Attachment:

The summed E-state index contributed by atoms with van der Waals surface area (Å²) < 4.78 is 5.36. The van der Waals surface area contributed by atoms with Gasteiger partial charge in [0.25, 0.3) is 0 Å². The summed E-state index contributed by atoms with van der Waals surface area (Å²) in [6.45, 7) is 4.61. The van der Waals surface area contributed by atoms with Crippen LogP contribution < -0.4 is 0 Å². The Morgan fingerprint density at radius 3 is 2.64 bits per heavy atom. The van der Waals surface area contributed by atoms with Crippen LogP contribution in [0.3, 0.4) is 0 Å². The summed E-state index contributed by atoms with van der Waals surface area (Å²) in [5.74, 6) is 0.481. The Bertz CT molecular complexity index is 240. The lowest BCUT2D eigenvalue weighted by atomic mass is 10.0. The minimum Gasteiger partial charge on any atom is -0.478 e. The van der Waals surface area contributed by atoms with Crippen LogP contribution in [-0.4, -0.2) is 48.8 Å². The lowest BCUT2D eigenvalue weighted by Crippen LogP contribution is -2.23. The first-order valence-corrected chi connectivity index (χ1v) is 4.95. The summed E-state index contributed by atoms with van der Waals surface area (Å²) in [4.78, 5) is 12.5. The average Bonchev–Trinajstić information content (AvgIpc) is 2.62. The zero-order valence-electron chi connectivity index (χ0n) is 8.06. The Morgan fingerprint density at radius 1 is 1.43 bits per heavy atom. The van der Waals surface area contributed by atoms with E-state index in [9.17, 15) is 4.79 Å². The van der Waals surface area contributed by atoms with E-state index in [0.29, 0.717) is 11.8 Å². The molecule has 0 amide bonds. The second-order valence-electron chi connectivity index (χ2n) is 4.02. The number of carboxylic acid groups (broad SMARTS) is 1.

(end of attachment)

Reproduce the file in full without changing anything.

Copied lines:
The summed E-state index contributed by atoms with van der Waals surface area (Å²) < 4.78 is 5.36. The van der Waals surface area contributed by atoms with Gasteiger partial charge in [0.25, 0.3) is 0 Å². The summed E-state index contributed by atoms with van der Waals surface area (Å²) in [6.45, 7) is 4.61. The van der Waals surface area contributed by atoms with Crippen LogP contribution < -0.4 is 0 Å². The Morgan fingerprint density at radius 3 is 2.64 bits per heavy atom. The van der Waals surface area contributed by atoms with Crippen LogP contribution in [0.3, 0.4) is 0 Å². The summed E-state index contributed by atoms with van der Waals surface area (Å²) in [5.74, 6) is 0.481. The Bertz CT molecular complexity index is 240. The lowest BCUT2D eigenvalue weighted by atomic mass is 10.0. The minimum Gasteiger partial charge on any atom is -0.478 e. The van der Waals surface area contributed by atoms with Crippen LogP contribution in [-0.4, -0.2) is 48.8 Å². The lowest BCUT2D eigenvalue weighted by Crippen LogP contribution is -2.23. The first-order valence-corrected chi connectivity index (χ1v) is 4.95. The summed E-state index contributed by atoms with van der Waals surface area (Å²) in [4.78, 5) is 12.5. The average Bonchev–Trinajstić information content (AvgIpc) is 2.62. The zero-order valence-electron chi connectivity index (χ0n) is 8.06. The Morgan fingerprint density at radius 1 is 1.43 bits per heavy atom. The van der Waals surface area contributed by atoms with E-state index in [9.17, 15) is 4.79 Å². The van der Waals surface area contributed by atoms with E-state index in [0.29, 0.717) is 11.8 Å². The molecule has 0 amide bonds. The second-order valence-electron chi connectivity index (χ2n) is 4.02. The number of carboxylic acid groups (broad SMARTS) is 1.